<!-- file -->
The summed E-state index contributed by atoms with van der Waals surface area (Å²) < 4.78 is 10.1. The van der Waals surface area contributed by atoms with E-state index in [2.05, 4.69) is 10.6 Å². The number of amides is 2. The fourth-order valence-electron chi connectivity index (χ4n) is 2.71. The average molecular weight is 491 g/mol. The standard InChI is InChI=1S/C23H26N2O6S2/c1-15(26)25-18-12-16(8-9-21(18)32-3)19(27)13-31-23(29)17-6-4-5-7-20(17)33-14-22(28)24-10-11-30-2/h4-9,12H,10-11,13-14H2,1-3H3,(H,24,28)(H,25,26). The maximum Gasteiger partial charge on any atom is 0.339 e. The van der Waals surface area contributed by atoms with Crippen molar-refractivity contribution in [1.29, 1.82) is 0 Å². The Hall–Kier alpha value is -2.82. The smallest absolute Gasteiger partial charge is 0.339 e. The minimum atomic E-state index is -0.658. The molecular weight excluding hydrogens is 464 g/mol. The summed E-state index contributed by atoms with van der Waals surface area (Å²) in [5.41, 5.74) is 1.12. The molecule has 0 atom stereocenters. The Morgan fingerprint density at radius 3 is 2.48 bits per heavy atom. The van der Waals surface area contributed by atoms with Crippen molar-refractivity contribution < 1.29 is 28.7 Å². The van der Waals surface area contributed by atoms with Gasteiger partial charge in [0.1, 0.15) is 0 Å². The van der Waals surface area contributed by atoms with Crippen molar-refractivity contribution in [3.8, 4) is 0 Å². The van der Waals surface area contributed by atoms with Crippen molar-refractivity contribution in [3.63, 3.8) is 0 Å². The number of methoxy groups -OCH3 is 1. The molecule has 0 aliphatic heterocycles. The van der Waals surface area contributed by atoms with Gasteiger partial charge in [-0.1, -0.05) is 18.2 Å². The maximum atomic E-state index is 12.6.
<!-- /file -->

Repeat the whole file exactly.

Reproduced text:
The summed E-state index contributed by atoms with van der Waals surface area (Å²) < 4.78 is 10.1. The van der Waals surface area contributed by atoms with E-state index in [2.05, 4.69) is 10.6 Å². The number of amides is 2. The fourth-order valence-electron chi connectivity index (χ4n) is 2.71. The average molecular weight is 491 g/mol. The standard InChI is InChI=1S/C23H26N2O6S2/c1-15(26)25-18-12-16(8-9-21(18)32-3)19(27)13-31-23(29)17-6-4-5-7-20(17)33-14-22(28)24-10-11-30-2/h4-9,12H,10-11,13-14H2,1-3H3,(H,24,28)(H,25,26). The maximum Gasteiger partial charge on any atom is 0.339 e. The van der Waals surface area contributed by atoms with Crippen molar-refractivity contribution in [1.29, 1.82) is 0 Å². The Hall–Kier alpha value is -2.82. The smallest absolute Gasteiger partial charge is 0.339 e. The minimum atomic E-state index is -0.658. The molecular weight excluding hydrogens is 464 g/mol. The summed E-state index contributed by atoms with van der Waals surface area (Å²) in [5.41, 5.74) is 1.12. The molecule has 0 atom stereocenters. The Morgan fingerprint density at radius 3 is 2.48 bits per heavy atom. The van der Waals surface area contributed by atoms with Crippen molar-refractivity contribution < 1.29 is 28.7 Å². The van der Waals surface area contributed by atoms with Gasteiger partial charge in [0.1, 0.15) is 0 Å². The van der Waals surface area contributed by atoms with Crippen molar-refractivity contribution in [3.8, 4) is 0 Å². The van der Waals surface area contributed by atoms with Crippen molar-refractivity contribution in [3.63, 3.8) is 0 Å². The number of methoxy groups -OCH3 is 1. The molecule has 0 aliphatic heterocycles. The van der Waals surface area contributed by atoms with Gasteiger partial charge in [-0.1, -0.05) is 18.2 Å². The maximum atomic E-state index is 12.6.